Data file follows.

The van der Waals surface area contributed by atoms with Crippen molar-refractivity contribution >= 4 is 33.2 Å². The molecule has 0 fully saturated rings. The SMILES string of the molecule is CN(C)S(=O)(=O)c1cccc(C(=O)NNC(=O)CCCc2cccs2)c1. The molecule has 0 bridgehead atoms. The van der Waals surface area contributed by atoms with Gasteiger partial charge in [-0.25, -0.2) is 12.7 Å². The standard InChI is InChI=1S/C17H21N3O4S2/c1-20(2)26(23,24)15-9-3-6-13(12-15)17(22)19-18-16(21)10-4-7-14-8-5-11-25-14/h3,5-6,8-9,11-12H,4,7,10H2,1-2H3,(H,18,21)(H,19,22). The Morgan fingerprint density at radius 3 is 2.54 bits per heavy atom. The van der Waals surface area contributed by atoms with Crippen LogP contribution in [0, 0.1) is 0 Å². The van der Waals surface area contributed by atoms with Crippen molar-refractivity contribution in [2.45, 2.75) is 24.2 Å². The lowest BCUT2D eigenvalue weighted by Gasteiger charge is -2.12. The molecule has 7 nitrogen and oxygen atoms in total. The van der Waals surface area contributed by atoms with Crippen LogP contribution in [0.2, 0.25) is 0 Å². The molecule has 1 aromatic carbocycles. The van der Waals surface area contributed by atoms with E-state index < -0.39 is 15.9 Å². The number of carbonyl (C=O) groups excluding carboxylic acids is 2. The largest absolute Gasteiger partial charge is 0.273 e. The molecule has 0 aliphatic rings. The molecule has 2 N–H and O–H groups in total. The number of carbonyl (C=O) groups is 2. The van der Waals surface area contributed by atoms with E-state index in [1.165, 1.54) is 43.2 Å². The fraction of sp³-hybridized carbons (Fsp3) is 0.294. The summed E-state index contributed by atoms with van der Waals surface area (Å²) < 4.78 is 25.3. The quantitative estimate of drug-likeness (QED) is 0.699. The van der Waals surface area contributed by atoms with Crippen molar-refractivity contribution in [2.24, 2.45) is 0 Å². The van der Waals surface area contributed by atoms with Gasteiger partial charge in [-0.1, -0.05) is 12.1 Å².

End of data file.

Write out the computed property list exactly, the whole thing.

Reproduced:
The van der Waals surface area contributed by atoms with Crippen molar-refractivity contribution >= 4 is 33.2 Å². The molecule has 0 fully saturated rings. The SMILES string of the molecule is CN(C)S(=O)(=O)c1cccc(C(=O)NNC(=O)CCCc2cccs2)c1. The molecule has 0 bridgehead atoms. The van der Waals surface area contributed by atoms with Gasteiger partial charge in [-0.25, -0.2) is 12.7 Å². The standard InChI is InChI=1S/C17H21N3O4S2/c1-20(2)26(23,24)15-9-3-6-13(12-15)17(22)19-18-16(21)10-4-7-14-8-5-11-25-14/h3,5-6,8-9,11-12H,4,7,10H2,1-2H3,(H,18,21)(H,19,22). The Morgan fingerprint density at radius 3 is 2.54 bits per heavy atom. The van der Waals surface area contributed by atoms with Crippen LogP contribution in [0, 0.1) is 0 Å². The van der Waals surface area contributed by atoms with Crippen molar-refractivity contribution in [2.45, 2.75) is 24.2 Å². The lowest BCUT2D eigenvalue weighted by Gasteiger charge is -2.12. The molecule has 7 nitrogen and oxygen atoms in total. The van der Waals surface area contributed by atoms with Crippen LogP contribution in [0.2, 0.25) is 0 Å². The molecule has 1 aromatic carbocycles. The van der Waals surface area contributed by atoms with E-state index < -0.39 is 15.9 Å². The number of carbonyl (C=O) groups excluding carboxylic acids is 2. The largest absolute Gasteiger partial charge is 0.273 e. The molecule has 0 aliphatic rings. The molecule has 2 N–H and O–H groups in total. The number of carbonyl (C=O) groups is 2. The van der Waals surface area contributed by atoms with E-state index in [1.165, 1.54) is 43.2 Å². The fraction of sp³-hybridized carbons (Fsp3) is 0.294. The summed E-state index contributed by atoms with van der Waals surface area (Å²) < 4.78 is 25.3. The quantitative estimate of drug-likeness (QED) is 0.699. The van der Waals surface area contributed by atoms with Crippen molar-refractivity contribution in [2.24, 2.45) is 0 Å². The van der Waals surface area contributed by atoms with Gasteiger partial charge in [-0.1, -0.05) is 12.1 Å².